The IMF Discovers The Ticking Clock-------China Massive Forward Dollar Short

By April last year, it had become clear that conditions in China were heading into dangerous territory. Even though most mainstream attention was fixed on the then-still growing stock bubble, there was so much that was wrong almost everywhere else. The economy would not stop slowing, and indeed still has not. The financial system was worse, so much so that in the middle of last March the PBOC decided to just end CNY currency volatility.

Trading sideways for five months is about the most visible signal of distress and turmoil aside from open, crashing disorder; the re-pegging of the currency was just one step shy of that. That leaves two important unanswered questions and a further inquiry about which one of them is the most pressing: what is causing the imbalance such that the PBOC feels the need to so evidently suppress it?; what is the PBOC doing to actually stamp out volatility in CNY exchange, which is not exactly a minor factor?

By July 2015, with Chinese stocks now crashing, the first question was being answered leaving the second open to interpretation (with most ignoring it entirely). I wrote in late July:

The yuan has suddenly, right at the March FOMC meeting, gone limp. Trading has been confined, except for very brief, intraday outbursts, to an increasingly narrow range. Given its behavior particularly as a full part of the reform agenda to that point, this amounts to what can only be hidden and inorganic factors. Whether that means PBOC intervention is unclear, though suggested by even TIC, but this is the most important and unexplained dynamic in the “dollar” world at present.


Perhaps the June TIC updates will help shed some light on what has been going on with China’s “dollar short”, but I doubt it. The nature and especially the scale of what might be happening in the money markets has global implications, and may (conjecture on my part) start to explain the reversal in the Chinese stock bubble and ultimately even relate to the “dollar’s” renewed disruption in July so far. [emphasis added]

Those “inorganic” factors are not supposed to hidden as almost every other country on Earth reports to the IMF their “reserves” and related activities via a formal call sheet. China had until the November 2015 refrained from participating in the reporting, leaving only the headline “reserves” as its depth of information. The call sheets themselves are structured to give that impression, with those reserves placed prominently in Section 1 even though reserves are anything but in this eurodollar, credit-based system. The wholesale stuff, what is truly relevant, is all in Section 4’s Memo Items.

Starting with the month of June, the PBOC began to report what it calls the “International Reserves and Foreign Currency Liquidity Data Template Template on International Reserves and Foreign Currency Liquidity”, though it’s not clear what exactly the PBOC is reporting. Is this a “template” in the most literal sense, meaning that it is hypothetical, or is it what the PBOC would report if it disclosed what the IMF wants? Given the (lack of) information contained especially in Section 4, there is no doubt that it is the former and that a great deal remains missing.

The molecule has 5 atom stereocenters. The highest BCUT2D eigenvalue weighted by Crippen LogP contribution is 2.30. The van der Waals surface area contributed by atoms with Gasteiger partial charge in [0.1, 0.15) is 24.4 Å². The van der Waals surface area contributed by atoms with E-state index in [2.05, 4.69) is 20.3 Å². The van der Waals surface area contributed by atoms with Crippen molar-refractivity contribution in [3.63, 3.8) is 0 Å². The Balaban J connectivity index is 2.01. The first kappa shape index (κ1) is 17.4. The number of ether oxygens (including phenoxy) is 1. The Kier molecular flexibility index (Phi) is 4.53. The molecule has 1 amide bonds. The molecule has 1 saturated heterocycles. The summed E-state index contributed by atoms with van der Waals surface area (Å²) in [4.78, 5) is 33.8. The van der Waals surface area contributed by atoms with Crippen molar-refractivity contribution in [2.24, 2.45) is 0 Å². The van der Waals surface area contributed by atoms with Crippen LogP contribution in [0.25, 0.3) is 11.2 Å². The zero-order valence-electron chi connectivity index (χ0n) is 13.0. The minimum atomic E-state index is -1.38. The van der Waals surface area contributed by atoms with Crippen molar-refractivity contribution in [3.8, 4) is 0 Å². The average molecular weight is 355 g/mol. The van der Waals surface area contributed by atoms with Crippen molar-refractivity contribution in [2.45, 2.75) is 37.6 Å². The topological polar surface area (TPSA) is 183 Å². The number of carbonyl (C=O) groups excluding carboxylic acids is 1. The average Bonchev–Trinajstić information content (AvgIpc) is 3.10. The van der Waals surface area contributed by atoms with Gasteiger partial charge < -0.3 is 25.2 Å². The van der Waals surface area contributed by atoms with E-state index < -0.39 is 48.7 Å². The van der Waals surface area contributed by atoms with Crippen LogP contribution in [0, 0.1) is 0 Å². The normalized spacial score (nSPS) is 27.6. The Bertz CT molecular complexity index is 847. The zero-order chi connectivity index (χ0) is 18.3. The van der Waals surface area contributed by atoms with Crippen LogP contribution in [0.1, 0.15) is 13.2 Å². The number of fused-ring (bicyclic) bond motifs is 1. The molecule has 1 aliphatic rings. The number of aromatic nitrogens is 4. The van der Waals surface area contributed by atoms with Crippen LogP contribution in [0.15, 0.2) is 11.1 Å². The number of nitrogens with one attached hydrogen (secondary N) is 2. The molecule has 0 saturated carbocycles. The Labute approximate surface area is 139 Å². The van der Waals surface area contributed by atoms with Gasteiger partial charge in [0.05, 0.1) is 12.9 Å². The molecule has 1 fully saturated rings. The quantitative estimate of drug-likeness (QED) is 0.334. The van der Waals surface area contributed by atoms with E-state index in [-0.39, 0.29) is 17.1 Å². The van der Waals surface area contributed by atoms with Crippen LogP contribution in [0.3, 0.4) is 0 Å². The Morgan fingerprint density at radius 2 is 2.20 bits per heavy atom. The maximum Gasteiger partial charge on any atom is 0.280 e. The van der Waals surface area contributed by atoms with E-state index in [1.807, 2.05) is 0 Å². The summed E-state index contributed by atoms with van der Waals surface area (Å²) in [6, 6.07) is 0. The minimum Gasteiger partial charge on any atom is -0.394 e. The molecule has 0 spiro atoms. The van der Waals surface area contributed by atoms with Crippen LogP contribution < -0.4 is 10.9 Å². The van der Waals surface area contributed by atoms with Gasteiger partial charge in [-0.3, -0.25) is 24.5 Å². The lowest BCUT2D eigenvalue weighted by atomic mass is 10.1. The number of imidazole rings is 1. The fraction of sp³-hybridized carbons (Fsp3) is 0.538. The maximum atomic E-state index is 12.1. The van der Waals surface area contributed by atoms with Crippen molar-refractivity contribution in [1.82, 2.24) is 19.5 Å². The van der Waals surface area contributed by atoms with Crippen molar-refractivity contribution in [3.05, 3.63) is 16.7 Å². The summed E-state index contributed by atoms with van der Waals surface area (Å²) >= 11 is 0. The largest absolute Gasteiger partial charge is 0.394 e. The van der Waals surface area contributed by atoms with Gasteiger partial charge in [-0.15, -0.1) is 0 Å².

ABOOK Mar 2016 PBOC IMF June 2015 Section 1

Section 1 contains information that is available elsewhere through SAFE; Section 4 (below) contains some numbers but nothing where (1b) we would expect to find significant digits given what was transpiring in CNY (and elsewhere); only blank lines.
ABOOK Mar 2016 PBOC IMF June 2015 Section 4

No swaps, options, swaptions or forwards, just $33.7 billion in almost perfectly balanced repo. It is possible that this is correct as the PBOC will often use its influence to get banks to undertake any direct interventions on its behalf, leaving individual bank balance sheets containing the appropriate balances. However, in this case given these conditions, that was not likely as even if Chinese banks were directed (meaning no alternative but to follow policy intentions even if reluctantly) to wholesale means of enforcing a CNY peg that still would have left a future leg (forward) leading back to the PBOC.

This lack of disclosure, as well as misunderstanding the wholesale nature of the “dollar” problem, led to huge mistakes in interpreting what was to come and then afterward what had just happened. The world on August 10 was shocked to find China had “devalued” its currency when that just wasn’t the case. Some were openly applauding the move as if it were intentional “stimulus” rather than harbinger of great and widespread financial difficulty. As I wrote on August 12:

The PBOC’s commitment isn’t to a devaluation for China’s exports, but undoubtedly its actions are directed toward trying to keep the wholesale finance interfaces somewhat orderly. When the yuan was trading exactly sideways for nearly five months, that was the same setup; the PBOC was keeping the yuan stable so that it wouldn’t devalue and thus signal the depth of the “dollar” financing strain.


That is the problem orthodox commentary and theory has with wholesale finance, they just don’t get it. Devaluation of currency doesn’t mean that in this context just as a “strong dollar” isn’t anything like the term. Both are forms of internal disruption, the direction of that is just an expression of what manner of wholesale finance is becoming most unruly. Credit-based “money” systems do not operate like the currency systems from before 1971. Floating currencies aren’t really that, so much as they are just another form of traded liabilities in global banking.